Next is the first “Words of Shay” interlude and it’s cool to hear these words from Conway’s close friend DJ Shay, who is unfortunately revealed to be dead later in the album on Conway’s tribute to him on “Forever Droppin Tears.” And I should point out that the title is not just an expression of Conway’s sadness over the passing of his friend, but also a reference to Shay talking about in the interludes how Conway cries when recording songs. So it doubles as Conway’s showing of passion. The song itself is an absolutely beautiful tribute with lots of heartfelt lyrics and great storytelling of the relationship between Shay and Conway. It’s all set over a bouncy and classy beat from Hit-Boy and El Camino adds a lot with his feature. But I will say I don’t think the third interlude was really necessary, as I think the tribute was good as is with just two interludes. Still it doesn’t take away much from one of the highlights of this album.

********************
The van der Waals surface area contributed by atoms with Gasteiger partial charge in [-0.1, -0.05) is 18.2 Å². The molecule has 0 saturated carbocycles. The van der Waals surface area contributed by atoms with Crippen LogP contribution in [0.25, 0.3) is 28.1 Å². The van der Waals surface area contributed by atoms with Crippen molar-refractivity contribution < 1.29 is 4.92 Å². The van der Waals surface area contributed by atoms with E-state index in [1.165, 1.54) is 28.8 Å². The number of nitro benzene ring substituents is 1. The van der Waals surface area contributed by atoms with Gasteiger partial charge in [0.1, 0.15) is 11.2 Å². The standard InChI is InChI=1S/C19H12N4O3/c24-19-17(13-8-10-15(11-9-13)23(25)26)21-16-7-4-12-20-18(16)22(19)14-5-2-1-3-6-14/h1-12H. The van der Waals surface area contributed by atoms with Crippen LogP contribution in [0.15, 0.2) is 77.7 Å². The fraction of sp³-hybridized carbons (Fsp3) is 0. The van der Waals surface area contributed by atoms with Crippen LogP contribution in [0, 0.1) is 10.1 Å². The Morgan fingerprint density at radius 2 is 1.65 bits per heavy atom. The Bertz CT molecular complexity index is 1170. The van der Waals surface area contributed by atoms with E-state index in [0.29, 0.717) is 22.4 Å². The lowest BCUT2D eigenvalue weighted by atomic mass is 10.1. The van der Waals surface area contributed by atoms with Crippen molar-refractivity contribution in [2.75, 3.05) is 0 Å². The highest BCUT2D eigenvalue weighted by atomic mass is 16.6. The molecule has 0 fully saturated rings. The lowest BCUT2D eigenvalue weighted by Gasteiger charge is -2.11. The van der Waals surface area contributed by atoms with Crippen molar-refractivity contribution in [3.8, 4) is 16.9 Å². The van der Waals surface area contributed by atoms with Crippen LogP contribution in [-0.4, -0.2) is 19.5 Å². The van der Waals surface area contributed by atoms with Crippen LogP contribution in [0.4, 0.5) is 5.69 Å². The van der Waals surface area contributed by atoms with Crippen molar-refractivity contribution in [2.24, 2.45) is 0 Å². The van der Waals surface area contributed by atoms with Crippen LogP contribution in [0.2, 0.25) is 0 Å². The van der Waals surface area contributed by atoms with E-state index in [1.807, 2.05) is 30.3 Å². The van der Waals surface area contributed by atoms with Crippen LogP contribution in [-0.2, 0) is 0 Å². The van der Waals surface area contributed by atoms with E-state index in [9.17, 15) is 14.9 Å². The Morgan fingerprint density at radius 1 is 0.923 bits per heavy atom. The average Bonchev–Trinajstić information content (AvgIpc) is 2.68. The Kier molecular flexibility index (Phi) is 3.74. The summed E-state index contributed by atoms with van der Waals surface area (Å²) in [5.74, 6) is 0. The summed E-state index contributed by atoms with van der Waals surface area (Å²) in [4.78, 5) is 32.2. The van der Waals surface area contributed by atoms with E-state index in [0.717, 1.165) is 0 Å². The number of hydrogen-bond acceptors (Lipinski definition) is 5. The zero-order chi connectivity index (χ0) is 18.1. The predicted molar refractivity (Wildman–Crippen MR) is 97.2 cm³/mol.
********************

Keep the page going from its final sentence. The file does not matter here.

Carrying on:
“Front Lines” is Conway’s take on the civil unrest and Black Lives Matter movement that took place this past summer and the systemic racism that has been taking place for years. Conway does a fantastic job laying out all the issues and once again his storytelling lyricism really shines, particularly when he’s describing how routine police stops quickly turn to violence for many black Americans. The song ends with a clip of a news report of when protesters broke into the Minnesota police precinct this past summer and this definitely fits the song, but I feel it goes a bit too long and smaller clip would have been more effective.
“Anza” is the weakest song of the album, as it’s pop-ish flavor is such a stark contrast to the rest of the record’s sound and sticks out like a sore thumb. It just doesn’t fit and while Armani Caesar is a great MC, her feature is a bit boring. All around this song just doesn’t work within this album. “Seen Everything But Jesus” gets back on the right track though and grows on me more and more with each listen. Conway is joined by Freddie Gibbs and as always Gibbs delivers. A nice surprise we get from Gibbs though is some singing in addition to his always hard-hitting bars. While he seemed to always be joking when doing this earlier in his career, his singing is actually pretty good and I wouldn’t mind hearing him take on some R&B songs. Even his more humorous singing moments are fun (see “FLFM” off Freddie).